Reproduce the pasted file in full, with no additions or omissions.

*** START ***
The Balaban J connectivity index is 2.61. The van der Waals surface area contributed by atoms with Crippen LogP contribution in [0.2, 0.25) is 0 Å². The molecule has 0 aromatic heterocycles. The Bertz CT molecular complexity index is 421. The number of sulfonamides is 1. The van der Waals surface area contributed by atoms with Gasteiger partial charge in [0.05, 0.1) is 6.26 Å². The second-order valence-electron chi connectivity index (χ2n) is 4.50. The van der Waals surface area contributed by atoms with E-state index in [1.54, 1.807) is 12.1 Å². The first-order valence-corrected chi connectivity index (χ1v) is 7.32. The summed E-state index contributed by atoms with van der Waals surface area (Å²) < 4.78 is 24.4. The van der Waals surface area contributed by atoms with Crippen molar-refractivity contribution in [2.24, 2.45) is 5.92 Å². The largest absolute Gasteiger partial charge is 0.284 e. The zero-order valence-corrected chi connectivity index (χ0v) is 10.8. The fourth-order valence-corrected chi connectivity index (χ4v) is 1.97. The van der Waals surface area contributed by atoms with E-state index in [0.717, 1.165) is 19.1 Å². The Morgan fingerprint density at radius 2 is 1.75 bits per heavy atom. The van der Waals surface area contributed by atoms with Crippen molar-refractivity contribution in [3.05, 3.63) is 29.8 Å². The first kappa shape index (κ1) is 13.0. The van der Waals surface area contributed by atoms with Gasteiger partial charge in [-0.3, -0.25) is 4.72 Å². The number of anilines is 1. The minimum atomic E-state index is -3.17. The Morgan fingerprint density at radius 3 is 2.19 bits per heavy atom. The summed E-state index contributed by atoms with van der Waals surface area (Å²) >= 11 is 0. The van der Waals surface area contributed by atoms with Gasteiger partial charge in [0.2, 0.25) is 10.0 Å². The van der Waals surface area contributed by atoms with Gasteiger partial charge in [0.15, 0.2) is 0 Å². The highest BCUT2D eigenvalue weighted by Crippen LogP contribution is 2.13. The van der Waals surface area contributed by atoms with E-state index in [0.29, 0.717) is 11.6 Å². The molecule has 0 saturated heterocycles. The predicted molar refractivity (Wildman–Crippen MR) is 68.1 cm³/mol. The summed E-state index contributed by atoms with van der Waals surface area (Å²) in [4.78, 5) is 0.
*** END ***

The Balaban J connectivity index is 2.61. The van der Waals surface area contributed by atoms with Crippen LogP contribution in [0.2, 0.25) is 0 Å². The molecule has 0 aromatic heterocycles. The Bertz CT molecular complexity index is 421. The number of sulfonamides is 1. The van der Waals surface area contributed by atoms with Gasteiger partial charge in [0.05, 0.1) is 6.26 Å². The second-order valence-electron chi connectivity index (χ2n) is 4.50. The van der Waals surface area contributed by atoms with E-state index in [1.54, 1.807) is 12.1 Å². The first-order valence-corrected chi connectivity index (χ1v) is 7.32. The summed E-state index contributed by atoms with van der Waals surface area (Å²) < 4.78 is 24.4. The van der Waals surface area contributed by atoms with Crippen molar-refractivity contribution in [2.24, 2.45) is 5.92 Å². The largest absolute Gasteiger partial charge is 0.284 e. The zero-order valence-corrected chi connectivity index (χ0v) is 10.8. The fourth-order valence-corrected chi connectivity index (χ4v) is 1.97. The van der Waals surface area contributed by atoms with E-state index in [0.717, 1.165) is 19.1 Å². The Morgan fingerprint density at radius 2 is 1.75 bits per heavy atom. The van der Waals surface area contributed by atoms with Crippen molar-refractivity contribution in [3.05, 3.63) is 29.8 Å². The first kappa shape index (κ1) is 13.0. The van der Waals surface area contributed by atoms with Gasteiger partial charge in [-0.3, -0.25) is 4.72 Å². The number of anilines is 1. The minimum atomic E-state index is -3.17. The Morgan fingerprint density at radius 3 is 2.19 bits per heavy atom. The summed E-state index contributed by atoms with van der Waals surface area (Å²) >= 11 is 0. The van der Waals surface area contributed by atoms with Gasteiger partial charge in [0.2, 0.25) is 10.0 Å². The van der Waals surface area contributed by atoms with Gasteiger partial charge in [0.15, 0.2) is 0 Å². The highest BCUT2D eigenvalue weighted by Crippen LogP contribution is 2.13. The van der Waals surface area contributed by atoms with E-state index in [0.29, 0.717) is 11.6 Å². The molecule has 0 saturated heterocycles. The predicted molar refractivity (Wildman–Crippen MR) is 68.1 cm³/mol. The summed E-state index contributed by atoms with van der Waals surface area (Å²) in [4.78, 5) is 0.